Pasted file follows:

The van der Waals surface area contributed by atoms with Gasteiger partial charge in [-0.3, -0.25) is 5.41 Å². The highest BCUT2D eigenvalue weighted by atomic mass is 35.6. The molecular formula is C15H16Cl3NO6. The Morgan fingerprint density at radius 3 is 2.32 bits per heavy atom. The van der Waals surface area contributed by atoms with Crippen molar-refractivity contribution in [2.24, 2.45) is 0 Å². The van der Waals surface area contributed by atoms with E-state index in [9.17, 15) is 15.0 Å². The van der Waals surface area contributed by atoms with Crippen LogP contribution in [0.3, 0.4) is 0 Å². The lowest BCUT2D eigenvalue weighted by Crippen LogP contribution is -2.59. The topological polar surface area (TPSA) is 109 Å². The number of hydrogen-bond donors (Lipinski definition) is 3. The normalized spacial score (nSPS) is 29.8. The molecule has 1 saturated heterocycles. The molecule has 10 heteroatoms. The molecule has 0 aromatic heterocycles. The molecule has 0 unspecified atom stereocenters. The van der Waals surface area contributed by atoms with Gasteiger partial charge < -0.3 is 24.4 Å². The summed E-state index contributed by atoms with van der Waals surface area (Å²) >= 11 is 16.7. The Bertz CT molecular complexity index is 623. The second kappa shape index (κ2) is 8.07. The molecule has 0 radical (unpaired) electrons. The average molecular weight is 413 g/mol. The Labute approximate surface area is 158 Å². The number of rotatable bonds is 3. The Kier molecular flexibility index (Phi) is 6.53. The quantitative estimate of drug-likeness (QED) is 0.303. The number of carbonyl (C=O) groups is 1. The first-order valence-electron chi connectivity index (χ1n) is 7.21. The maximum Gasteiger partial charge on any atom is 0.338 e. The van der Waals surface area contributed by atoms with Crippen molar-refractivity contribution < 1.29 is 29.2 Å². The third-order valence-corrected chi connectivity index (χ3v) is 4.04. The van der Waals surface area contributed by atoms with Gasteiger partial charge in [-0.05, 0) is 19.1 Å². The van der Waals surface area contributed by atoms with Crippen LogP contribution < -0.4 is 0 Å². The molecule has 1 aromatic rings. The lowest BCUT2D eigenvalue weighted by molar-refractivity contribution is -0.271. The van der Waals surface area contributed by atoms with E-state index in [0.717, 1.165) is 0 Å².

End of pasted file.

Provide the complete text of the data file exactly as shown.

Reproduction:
The van der Waals surface area contributed by atoms with Gasteiger partial charge in [-0.3, -0.25) is 5.41 Å². The highest BCUT2D eigenvalue weighted by atomic mass is 35.6. The molecular formula is C15H16Cl3NO6. The Morgan fingerprint density at radius 3 is 2.32 bits per heavy atom. The van der Waals surface area contributed by atoms with Crippen molar-refractivity contribution in [2.24, 2.45) is 0 Å². The van der Waals surface area contributed by atoms with E-state index in [9.17, 15) is 15.0 Å². The van der Waals surface area contributed by atoms with Crippen LogP contribution in [0.3, 0.4) is 0 Å². The lowest BCUT2D eigenvalue weighted by Crippen LogP contribution is -2.59. The topological polar surface area (TPSA) is 109 Å². The number of hydrogen-bond donors (Lipinski definition) is 3. The normalized spacial score (nSPS) is 29.8. The molecule has 1 saturated heterocycles. The molecule has 10 heteroatoms. The molecule has 0 aromatic heterocycles. The molecule has 0 unspecified atom stereocenters. The van der Waals surface area contributed by atoms with Gasteiger partial charge < -0.3 is 24.4 Å². The summed E-state index contributed by atoms with van der Waals surface area (Å²) >= 11 is 16.7. The Bertz CT molecular complexity index is 623. The second kappa shape index (κ2) is 8.07. The molecule has 0 radical (unpaired) electrons. The average molecular weight is 413 g/mol. The Labute approximate surface area is 158 Å². The number of rotatable bonds is 3. The Kier molecular flexibility index (Phi) is 6.53. The quantitative estimate of drug-likeness (QED) is 0.303. The number of carbonyl (C=O) groups is 1. The first-order valence-electron chi connectivity index (χ1n) is 7.21. The maximum Gasteiger partial charge on any atom is 0.338 e. The van der Waals surface area contributed by atoms with Crippen molar-refractivity contribution < 1.29 is 29.2 Å². The third-order valence-corrected chi connectivity index (χ3v) is 4.04. The van der Waals surface area contributed by atoms with Gasteiger partial charge in [-0.05, 0) is 19.1 Å². The van der Waals surface area contributed by atoms with Crippen LogP contribution < -0.4 is 0 Å². The molecule has 1 aromatic rings. The lowest BCUT2D eigenvalue weighted by molar-refractivity contribution is -0.271. The van der Waals surface area contributed by atoms with E-state index in [0.717, 1.165) is 0 Å².